The great military victories of the Vietnamese revolution on the battlefield (Route 9 – Southern Laos Campaign 1971, Easter Offensive 1972) resulted in heavy losses to the enemy, step by step thwarting the US strategy of “Vietnamisation” of the war, and creating advantages for Vietnam at the negotiating table.

Unable to shake Vietnam’s position at the negotiating table, Nixon intensified military actions on the battlefield. On December 14, 1972, he approved a plan to launch strategic air raids, mainly using B-52 strategic aircraft, on Hanoi and Hai Phong.

With the airstrikes, the US wanted to win military victories and create strength in the negotiations at the Paris Conference, forcing the Government of the Democratic Republic of Vietnam to sign an agreement to end the war and destroy the economic potential and defence forces of North Vietnam, especially making big cities unable to support the resistance war in the South. Moreover, the airstrikes were expected to offer more time to the army and administration of Saigon to strengthen their forces and cause panic among the Vietnamese people. Through unprecedented strategic raids and devastating destruction, the US wanted to rattle its military power to the world and deter countries that were struggling against imperialism.

The Paris Peace Conference (1968 – 1973) has forever gone down in the history of the Vietnamese nation in general and the Vietnamese revolutionary diplomacy of the Ho Chi Minh era in particular as a hallmark that never fades. Celebrating the 50th anniversary of the signing of the Paris Peace Agreement (January 27), Vietnam is more deeply aware of the significance of this special historical document. Many lessons have been learned from the historical negotiations, in which the lesson on upholding the spirit of independence and international solidarity still holds profound theoretical and practical values.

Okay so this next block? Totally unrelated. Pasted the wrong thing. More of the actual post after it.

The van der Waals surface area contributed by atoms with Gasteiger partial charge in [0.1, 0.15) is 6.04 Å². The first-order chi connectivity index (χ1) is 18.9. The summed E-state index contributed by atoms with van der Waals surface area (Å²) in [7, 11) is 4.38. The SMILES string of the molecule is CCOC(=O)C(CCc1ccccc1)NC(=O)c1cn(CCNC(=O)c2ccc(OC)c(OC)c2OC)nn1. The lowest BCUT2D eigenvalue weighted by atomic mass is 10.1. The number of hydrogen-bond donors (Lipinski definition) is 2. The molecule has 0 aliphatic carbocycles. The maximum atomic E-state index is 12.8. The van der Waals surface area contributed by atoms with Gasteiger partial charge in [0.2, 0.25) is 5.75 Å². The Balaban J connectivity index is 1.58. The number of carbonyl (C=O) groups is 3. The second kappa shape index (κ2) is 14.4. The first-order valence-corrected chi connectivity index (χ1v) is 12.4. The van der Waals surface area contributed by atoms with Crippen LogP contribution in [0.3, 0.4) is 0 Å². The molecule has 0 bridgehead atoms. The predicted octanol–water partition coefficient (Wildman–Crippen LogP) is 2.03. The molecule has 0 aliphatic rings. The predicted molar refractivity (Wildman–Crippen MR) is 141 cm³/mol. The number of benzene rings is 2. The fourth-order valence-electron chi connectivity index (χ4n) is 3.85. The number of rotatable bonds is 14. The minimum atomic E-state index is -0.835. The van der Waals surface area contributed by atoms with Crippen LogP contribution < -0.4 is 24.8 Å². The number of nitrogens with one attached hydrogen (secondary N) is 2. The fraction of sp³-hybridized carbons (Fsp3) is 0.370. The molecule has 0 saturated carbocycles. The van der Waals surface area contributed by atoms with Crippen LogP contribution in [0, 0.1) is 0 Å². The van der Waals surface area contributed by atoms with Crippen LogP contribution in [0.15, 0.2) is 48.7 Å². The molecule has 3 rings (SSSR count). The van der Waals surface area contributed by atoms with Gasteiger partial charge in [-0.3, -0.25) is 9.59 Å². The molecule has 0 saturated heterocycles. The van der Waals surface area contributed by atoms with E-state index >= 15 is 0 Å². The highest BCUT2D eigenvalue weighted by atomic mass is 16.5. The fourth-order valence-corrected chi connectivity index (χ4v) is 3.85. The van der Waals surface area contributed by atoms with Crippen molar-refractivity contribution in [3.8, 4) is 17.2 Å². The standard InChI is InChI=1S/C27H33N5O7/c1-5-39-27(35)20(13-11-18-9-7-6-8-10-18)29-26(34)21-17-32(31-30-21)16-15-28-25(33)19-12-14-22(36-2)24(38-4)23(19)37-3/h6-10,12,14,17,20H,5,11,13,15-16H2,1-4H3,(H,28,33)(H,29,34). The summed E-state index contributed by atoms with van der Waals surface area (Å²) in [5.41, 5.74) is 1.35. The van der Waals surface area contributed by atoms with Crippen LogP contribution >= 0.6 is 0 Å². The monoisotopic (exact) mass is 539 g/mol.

From December 18-29, 1972, the US launched strategic air raids (mainly by B-52s) on Hanoi and Hai Phong but they were a complete failure. The North Vietnamese air defence forces shot down 81 aircraft of all kinds (including 34 B-52s), forcing the US and the Saigon administration to sign an agreement to end the war (January 27, 1973). Accordingly, the US and other countries committed to respect the independence, sovereignty, unity and territorial integrity of Vietnam, withdraw all expeditionary troops and troops of allied countries, and destroy all US military bases.

They pledged not to continue military involvement or interfere in internal affairs of the South Vietnam. The parties let the people of the South determine their own political future through free general elections; recognised the actual status quo in South Vietnam with two governments, two armies, two regions of control and three political forces; ceased fire on the spot; and swapped prisoners and captured civilians. With the Paris Agreement, Vietnam “beat the US out”, created favourable conditions to the complete liberation of the South and national reunification in the spring of 1975.